The Most Unusual Piles

Measuring the volume of standard stockpiles is pretty straightforward. Our proprietary iPhone app, and the technology we’ve created for aerial measurements by drone or airplane give you extraordinarily accurate results in easy to read reports in no time at all. Sand, gravel, aggregate – these are all a piece of cake.

But we love a challenge! And our customers do not disappoint. We get excited when we get some unusual materials or configurations to handle, and we wanted to share some of them. Got a challenge for us? Email us at and we might feature you here!

Ring pile. True story…one customer had a pile near an electrical shack. It grew, slowly, until it totally encompassed the shack, which sat in the middle of a ring shape stockpile. Could we measure it? Of course.

Hopper piles. Think of a reverse volcano. The material in the stockpile is drawn out from underneath with conveyors. The material is added to the top, and pulled from the bottom, resulting in an inverted cone. We fly these piles and can calculate volume easily.

RAP. No, not the music. Recycled Asphalt Product. This is the material created when old highways are ground up. These piles are HUGE – so big, they often have roads on top of them. It becomes impossible to walk around them to accurately capture shape by iPhone. Here’s where drones and airplane photography comes in handy!

Cliff side piles. At some sites, material is added at the top of a steep hill or cliff, where it cascades to the bottom to be sold. We can do some measurements and model this type of pile, generating clear tonnage reports.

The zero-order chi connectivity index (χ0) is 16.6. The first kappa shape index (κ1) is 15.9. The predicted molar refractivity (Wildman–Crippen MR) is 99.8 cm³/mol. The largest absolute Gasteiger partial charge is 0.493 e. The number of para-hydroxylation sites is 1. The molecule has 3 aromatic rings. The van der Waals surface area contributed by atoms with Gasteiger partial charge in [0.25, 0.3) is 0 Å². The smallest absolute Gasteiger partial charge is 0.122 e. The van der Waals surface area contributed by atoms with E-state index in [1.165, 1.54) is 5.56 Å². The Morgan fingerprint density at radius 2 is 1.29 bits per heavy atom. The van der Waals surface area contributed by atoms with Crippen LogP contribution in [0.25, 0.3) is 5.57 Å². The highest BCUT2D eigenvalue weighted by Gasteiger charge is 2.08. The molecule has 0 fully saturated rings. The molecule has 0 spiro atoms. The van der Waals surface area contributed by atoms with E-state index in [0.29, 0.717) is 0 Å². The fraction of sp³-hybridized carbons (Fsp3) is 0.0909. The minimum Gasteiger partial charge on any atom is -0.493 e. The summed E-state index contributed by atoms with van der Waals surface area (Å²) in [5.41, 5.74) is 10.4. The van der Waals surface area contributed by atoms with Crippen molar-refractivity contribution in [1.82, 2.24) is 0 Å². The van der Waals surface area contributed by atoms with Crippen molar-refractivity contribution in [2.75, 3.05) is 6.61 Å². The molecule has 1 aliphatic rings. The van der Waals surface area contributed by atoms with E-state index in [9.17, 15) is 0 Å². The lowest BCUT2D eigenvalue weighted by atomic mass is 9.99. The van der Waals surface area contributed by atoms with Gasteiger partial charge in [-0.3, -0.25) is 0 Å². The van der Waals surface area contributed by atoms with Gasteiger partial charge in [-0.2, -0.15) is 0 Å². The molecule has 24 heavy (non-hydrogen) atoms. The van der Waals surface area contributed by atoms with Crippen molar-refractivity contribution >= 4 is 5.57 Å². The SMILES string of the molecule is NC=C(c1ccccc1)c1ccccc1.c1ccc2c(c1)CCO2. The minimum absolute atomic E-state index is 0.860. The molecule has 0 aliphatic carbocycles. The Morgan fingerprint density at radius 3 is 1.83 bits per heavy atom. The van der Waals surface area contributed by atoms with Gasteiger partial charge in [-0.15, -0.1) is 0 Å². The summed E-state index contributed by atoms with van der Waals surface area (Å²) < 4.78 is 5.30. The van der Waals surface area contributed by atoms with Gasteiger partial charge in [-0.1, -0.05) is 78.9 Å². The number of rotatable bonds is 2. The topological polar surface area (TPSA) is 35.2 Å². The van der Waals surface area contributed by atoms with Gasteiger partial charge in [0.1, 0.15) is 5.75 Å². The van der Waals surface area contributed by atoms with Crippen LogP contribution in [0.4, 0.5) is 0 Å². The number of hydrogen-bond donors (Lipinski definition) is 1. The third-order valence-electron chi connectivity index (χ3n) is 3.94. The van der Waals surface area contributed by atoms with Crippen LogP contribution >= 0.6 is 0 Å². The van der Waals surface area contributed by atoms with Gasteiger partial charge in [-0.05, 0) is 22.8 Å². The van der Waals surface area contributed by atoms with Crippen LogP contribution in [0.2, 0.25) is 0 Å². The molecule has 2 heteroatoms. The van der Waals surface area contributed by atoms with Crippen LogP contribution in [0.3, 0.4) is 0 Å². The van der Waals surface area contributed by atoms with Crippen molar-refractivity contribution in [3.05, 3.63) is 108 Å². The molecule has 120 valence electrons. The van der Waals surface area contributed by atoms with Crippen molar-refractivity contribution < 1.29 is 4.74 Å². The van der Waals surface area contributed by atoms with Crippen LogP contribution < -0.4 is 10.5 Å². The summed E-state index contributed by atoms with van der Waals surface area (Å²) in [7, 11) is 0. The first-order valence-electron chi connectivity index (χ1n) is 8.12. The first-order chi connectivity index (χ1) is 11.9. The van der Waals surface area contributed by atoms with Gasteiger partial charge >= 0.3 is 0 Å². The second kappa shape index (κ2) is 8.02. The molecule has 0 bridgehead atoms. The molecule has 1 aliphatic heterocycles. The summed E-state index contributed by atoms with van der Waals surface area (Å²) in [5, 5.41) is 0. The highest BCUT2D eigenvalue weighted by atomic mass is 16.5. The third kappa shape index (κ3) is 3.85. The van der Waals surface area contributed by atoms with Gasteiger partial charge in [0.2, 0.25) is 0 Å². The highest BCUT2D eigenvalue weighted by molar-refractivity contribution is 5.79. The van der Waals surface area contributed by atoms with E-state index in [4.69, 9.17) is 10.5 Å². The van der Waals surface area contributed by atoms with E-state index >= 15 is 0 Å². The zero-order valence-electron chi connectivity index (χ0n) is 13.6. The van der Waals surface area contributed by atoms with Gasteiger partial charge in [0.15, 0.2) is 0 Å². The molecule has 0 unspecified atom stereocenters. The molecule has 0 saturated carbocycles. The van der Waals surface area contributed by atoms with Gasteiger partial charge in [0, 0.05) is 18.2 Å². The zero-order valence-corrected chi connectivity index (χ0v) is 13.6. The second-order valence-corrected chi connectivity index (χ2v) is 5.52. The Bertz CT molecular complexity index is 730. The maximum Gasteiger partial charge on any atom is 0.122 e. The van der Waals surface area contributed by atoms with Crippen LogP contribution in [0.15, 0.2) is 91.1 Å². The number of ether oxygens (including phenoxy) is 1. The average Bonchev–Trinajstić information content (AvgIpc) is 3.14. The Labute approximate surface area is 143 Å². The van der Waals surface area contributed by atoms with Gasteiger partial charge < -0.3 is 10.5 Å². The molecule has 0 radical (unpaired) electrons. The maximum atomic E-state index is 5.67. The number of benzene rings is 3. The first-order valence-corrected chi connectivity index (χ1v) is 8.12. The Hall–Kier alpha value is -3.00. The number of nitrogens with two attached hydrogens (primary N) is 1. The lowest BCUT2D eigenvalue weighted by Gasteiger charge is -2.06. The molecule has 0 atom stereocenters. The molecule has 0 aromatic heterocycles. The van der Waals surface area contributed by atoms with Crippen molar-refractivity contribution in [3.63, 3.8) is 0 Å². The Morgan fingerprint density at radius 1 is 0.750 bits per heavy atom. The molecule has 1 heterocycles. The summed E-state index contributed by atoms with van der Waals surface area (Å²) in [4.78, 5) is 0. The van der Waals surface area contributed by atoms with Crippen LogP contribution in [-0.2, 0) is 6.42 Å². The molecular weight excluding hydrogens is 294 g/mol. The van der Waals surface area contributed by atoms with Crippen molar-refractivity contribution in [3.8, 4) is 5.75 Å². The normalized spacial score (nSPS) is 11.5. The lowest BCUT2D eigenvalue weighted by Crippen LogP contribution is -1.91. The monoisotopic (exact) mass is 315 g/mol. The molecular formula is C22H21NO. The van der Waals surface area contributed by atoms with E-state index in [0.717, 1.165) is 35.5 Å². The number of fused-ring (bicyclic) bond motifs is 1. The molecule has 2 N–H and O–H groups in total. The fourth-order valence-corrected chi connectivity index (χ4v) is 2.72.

Parallel wall holding areas. Some piles are contained between two parallel walls, open at either end. Material is added at one end, and taken from the other. We take the wall dimensions, and come up with an accurate model, no problem.

Bunkers. We’ve seen every type of configuration. 1, 2 or 3 sides – we’ll get the wall dimensions and build a model. We’ve got this.

Indoor piles. For piles inside buildings, like “clinker” which cannot get wet or it will turn to cement, we have it covered. Drones are tricky inside, especially with GPS – but our iPhone app works great in or outside.

Have we met the pile that can’t be measured? Very rarely – one notable example being a pile that started on land and moved into a body of water. Even we can’t see underwater to see how deep it is. But other than that, if it’s a pile (and not a mixed up pile – it must have some distinct toe), we can measure it.

What are some of the fun materials we’ve measured?

  • Tires
  • Christmas trees
  • Manure
  • Scrap metal/car parts
  • Logs
  • Slash (underbrush from forest land)
  • Salt

So send us your challenge – and tell us what was the most difficult pile you’ve had to measure. We can even connect you with a team member so we can make it easier for you next time!

(geared up to measure piles inside a smelting plant)

If you have unusual piles (or just regular piles), and want to discuss measuring and managing your inventory, feel free to get in touch with us at:

+1 (425) 505-1713
or fill out this contact form